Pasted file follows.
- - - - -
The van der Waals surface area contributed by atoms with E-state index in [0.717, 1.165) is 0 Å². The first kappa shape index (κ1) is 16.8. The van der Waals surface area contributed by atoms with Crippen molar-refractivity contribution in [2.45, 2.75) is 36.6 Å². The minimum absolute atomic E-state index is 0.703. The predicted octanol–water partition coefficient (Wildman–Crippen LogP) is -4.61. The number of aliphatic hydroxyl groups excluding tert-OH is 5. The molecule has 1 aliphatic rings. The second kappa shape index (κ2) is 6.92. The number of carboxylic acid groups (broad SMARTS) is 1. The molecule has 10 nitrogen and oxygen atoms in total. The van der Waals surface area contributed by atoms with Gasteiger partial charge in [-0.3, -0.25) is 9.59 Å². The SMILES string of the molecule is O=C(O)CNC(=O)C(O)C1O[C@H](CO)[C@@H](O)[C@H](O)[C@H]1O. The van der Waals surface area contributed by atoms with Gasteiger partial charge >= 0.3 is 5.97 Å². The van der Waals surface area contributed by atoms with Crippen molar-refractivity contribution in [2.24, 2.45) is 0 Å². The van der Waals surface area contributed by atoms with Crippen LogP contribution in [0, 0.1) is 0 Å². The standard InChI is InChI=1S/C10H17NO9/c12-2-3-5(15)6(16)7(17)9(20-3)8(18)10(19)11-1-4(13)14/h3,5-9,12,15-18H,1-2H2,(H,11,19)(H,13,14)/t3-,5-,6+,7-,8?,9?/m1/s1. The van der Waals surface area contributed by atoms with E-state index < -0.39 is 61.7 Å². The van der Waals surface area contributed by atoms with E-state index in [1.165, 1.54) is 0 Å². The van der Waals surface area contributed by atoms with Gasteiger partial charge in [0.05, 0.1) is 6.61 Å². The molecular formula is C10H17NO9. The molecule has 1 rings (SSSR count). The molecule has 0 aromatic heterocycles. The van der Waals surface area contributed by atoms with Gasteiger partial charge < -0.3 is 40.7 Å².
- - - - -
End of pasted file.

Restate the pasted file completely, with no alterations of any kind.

The van der Waals surface area contributed by atoms with E-state index in [0.717, 1.165) is 0 Å². The first kappa shape index (κ1) is 16.8. The van der Waals surface area contributed by atoms with Crippen molar-refractivity contribution in [2.45, 2.75) is 36.6 Å². The minimum absolute atomic E-state index is 0.703. The predicted octanol–water partition coefficient (Wildman–Crippen LogP) is -4.61. The number of aliphatic hydroxyl groups excluding tert-OH is 5. The molecule has 1 aliphatic rings. The second kappa shape index (κ2) is 6.92. The number of carboxylic acid groups (broad SMARTS) is 1. The molecule has 10 nitrogen and oxygen atoms in total. The van der Waals surface area contributed by atoms with Gasteiger partial charge in [-0.3, -0.25) is 9.59 Å². The SMILES string of the molecule is O=C(O)CNC(=O)C(O)C1O[C@H](CO)[C@@H](O)[C@H](O)[C@H]1O. The van der Waals surface area contributed by atoms with Gasteiger partial charge >= 0.3 is 5.97 Å². The van der Waals surface area contributed by atoms with Crippen molar-refractivity contribution in [2.24, 2.45) is 0 Å². The van der Waals surface area contributed by atoms with Crippen LogP contribution in [0, 0.1) is 0 Å². The standard InChI is InChI=1S/C10H17NO9/c12-2-3-5(15)6(16)7(17)9(20-3)8(18)10(19)11-1-4(13)14/h3,5-9,12,15-18H,1-2H2,(H,11,19)(H,13,14)/t3-,5-,6+,7-,8?,9?/m1/s1. The van der Waals surface area contributed by atoms with E-state index < -0.39 is 61.7 Å². The van der Waals surface area contributed by atoms with E-state index in [1.165, 1.54) is 0 Å². The van der Waals surface area contributed by atoms with Gasteiger partial charge in [0.05, 0.1) is 6.61 Å². The molecular formula is C10H17NO9. The molecule has 1 rings (SSSR count). The molecule has 0 aromatic heterocycles. The van der Waals surface area contributed by atoms with Gasteiger partial charge < -0.3 is 40.7 Å².